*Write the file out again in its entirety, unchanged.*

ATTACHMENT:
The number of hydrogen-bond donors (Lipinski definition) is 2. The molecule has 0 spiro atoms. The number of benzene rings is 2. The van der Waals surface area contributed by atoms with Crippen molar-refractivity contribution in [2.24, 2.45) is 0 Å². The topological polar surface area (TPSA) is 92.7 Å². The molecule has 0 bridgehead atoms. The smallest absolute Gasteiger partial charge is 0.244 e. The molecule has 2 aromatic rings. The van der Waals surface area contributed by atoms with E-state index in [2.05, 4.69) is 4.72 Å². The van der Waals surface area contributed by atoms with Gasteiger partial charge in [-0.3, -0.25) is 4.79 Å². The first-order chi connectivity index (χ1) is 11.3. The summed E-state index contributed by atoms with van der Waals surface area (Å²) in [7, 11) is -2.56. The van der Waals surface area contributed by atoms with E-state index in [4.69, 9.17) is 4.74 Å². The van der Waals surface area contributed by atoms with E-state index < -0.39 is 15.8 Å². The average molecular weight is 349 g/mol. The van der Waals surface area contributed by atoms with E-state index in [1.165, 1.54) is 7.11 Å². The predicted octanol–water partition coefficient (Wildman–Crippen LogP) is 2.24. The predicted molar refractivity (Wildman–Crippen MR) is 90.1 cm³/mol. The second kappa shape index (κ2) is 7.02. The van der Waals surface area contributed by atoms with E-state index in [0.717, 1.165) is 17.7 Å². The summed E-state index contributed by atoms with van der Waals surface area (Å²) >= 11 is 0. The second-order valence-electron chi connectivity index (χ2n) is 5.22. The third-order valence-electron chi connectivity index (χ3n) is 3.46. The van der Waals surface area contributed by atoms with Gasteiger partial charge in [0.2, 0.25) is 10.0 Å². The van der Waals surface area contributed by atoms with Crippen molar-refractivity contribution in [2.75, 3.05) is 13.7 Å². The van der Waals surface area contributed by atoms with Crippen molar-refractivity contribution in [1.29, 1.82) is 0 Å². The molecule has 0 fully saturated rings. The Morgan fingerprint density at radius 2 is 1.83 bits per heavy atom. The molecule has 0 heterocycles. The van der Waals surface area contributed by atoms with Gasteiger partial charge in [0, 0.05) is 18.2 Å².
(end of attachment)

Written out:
The number of hydrogen-bond donors (Lipinski definition) is 2. The molecule has 0 spiro atoms. The number of benzene rings is 2. The van der Waals surface area contributed by atoms with Crippen molar-refractivity contribution in [2.24, 2.45) is 0 Å². The topological polar surface area (TPSA) is 92.7 Å². The molecule has 0 bridgehead atoms. The smallest absolute Gasteiger partial charge is 0.244 e. The molecule has 2 aromatic rings. The van der Waals surface area contributed by atoms with E-state index in [2.05, 4.69) is 4.72 Å². The van der Waals surface area contributed by atoms with Gasteiger partial charge in [-0.3, -0.25) is 4.79 Å². The first-order chi connectivity index (χ1) is 11.3. The summed E-state index contributed by atoms with van der Waals surface area (Å²) in [7, 11) is -2.56. The van der Waals surface area contributed by atoms with E-state index in [4.69, 9.17) is 4.74 Å². The van der Waals surface area contributed by atoms with E-state index < -0.39 is 15.8 Å². The average molecular weight is 349 g/mol. The van der Waals surface area contributed by atoms with E-state index in [1.165, 1.54) is 7.11 Å². The predicted octanol–water partition coefficient (Wildman–Crippen LogP) is 2.24. The predicted molar refractivity (Wildman–Crippen MR) is 90.1 cm³/mol. The second kappa shape index (κ2) is 7.02. The van der Waals surface area contributed by atoms with E-state index in [0.717, 1.165) is 17.7 Å². The summed E-state index contributed by atoms with van der Waals surface area (Å²) >= 11 is 0. The second-order valence-electron chi connectivity index (χ2n) is 5.22. The third-order valence-electron chi connectivity index (χ3n) is 3.46. The van der Waals surface area contributed by atoms with Gasteiger partial charge in [0.2, 0.25) is 10.0 Å². The van der Waals surface area contributed by atoms with Crippen molar-refractivity contribution in [2.75, 3.05) is 13.7 Å². The van der Waals surface area contributed by atoms with Crippen molar-refractivity contribution in [1.29, 1.82) is 0 Å². The molecule has 0 fully saturated rings. The Morgan fingerprint density at radius 2 is 1.83 bits per heavy atom. The molecule has 0 heterocycles. The van der Waals surface area contributed by atoms with Gasteiger partial charge in [0, 0.05) is 18.2 Å².